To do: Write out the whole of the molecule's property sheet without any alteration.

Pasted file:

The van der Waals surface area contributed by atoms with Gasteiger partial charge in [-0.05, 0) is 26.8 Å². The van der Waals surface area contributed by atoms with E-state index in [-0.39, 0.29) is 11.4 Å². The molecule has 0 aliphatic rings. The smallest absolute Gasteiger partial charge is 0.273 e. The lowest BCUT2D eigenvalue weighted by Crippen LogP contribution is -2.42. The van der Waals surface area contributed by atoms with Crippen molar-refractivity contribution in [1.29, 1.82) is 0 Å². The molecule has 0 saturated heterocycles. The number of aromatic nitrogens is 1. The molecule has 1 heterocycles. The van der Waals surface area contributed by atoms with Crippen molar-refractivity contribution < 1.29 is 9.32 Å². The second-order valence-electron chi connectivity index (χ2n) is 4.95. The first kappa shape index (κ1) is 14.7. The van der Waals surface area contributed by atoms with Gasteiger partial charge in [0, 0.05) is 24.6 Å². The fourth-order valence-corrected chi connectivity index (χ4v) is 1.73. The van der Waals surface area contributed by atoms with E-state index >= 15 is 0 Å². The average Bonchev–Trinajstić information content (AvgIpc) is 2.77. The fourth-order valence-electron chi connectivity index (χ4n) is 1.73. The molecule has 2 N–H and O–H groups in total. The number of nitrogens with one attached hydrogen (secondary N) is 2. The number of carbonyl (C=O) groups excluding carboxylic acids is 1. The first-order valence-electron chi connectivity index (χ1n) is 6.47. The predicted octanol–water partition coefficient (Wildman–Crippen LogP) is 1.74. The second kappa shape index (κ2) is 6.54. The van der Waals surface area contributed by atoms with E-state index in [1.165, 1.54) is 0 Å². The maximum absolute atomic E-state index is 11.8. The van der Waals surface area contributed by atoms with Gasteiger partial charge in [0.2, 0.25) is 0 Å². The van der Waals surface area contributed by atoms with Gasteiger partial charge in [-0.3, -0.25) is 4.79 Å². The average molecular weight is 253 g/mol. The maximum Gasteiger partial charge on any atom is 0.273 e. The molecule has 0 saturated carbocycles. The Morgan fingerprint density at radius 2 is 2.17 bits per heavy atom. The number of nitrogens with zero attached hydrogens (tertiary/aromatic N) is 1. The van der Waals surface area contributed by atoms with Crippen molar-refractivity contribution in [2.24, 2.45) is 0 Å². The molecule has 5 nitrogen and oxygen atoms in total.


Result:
The van der Waals surface area contributed by atoms with Gasteiger partial charge in [-0.05, 0) is 26.8 Å². The van der Waals surface area contributed by atoms with E-state index in [-0.39, 0.29) is 11.4 Å². The molecule has 0 aliphatic rings. The smallest absolute Gasteiger partial charge is 0.273 e. The lowest BCUT2D eigenvalue weighted by Crippen LogP contribution is -2.42. The van der Waals surface area contributed by atoms with Crippen molar-refractivity contribution in [1.29, 1.82) is 0 Å². The molecule has 0 saturated heterocycles. The number of aromatic nitrogens is 1. The molecule has 1 heterocycles. The van der Waals surface area contributed by atoms with Crippen molar-refractivity contribution < 1.29 is 9.32 Å². The second-order valence-electron chi connectivity index (χ2n) is 4.95. The first kappa shape index (κ1) is 14.7. The van der Waals surface area contributed by atoms with Gasteiger partial charge in [0, 0.05) is 24.6 Å². The fourth-order valence-corrected chi connectivity index (χ4v) is 1.73. The van der Waals surface area contributed by atoms with E-state index >= 15 is 0 Å². The average Bonchev–Trinajstić information content (AvgIpc) is 2.77. The fourth-order valence-electron chi connectivity index (χ4n) is 1.73. The molecule has 2 N–H and O–H groups in total. The number of nitrogens with one attached hydrogen (secondary N) is 2. The number of carbonyl (C=O) groups excluding carboxylic acids is 1. The first-order valence-electron chi connectivity index (χ1n) is 6.47. The predicted octanol–water partition coefficient (Wildman–Crippen LogP) is 1.74. The second kappa shape index (κ2) is 6.54. The van der Waals surface area contributed by atoms with E-state index in [1.165, 1.54) is 0 Å². The maximum absolute atomic E-state index is 11.8. The van der Waals surface area contributed by atoms with Gasteiger partial charge in [0.2, 0.25) is 0 Å². The van der Waals surface area contributed by atoms with Gasteiger partial charge in [-0.3, -0.25) is 4.79 Å². The average molecular weight is 253 g/mol. The maximum Gasteiger partial charge on any atom is 0.273 e. The molecule has 0 saturated carbocycles. The Morgan fingerprint density at radius 2 is 2.17 bits per heavy atom. The number of nitrogens with zero attached hydrogens (tertiary/aromatic N) is 1. The van der Waals surface area contributed by atoms with Crippen molar-refractivity contribution in [2.24, 2.45) is 0 Å². The molecule has 5 nitrogen and oxygen atoms in total.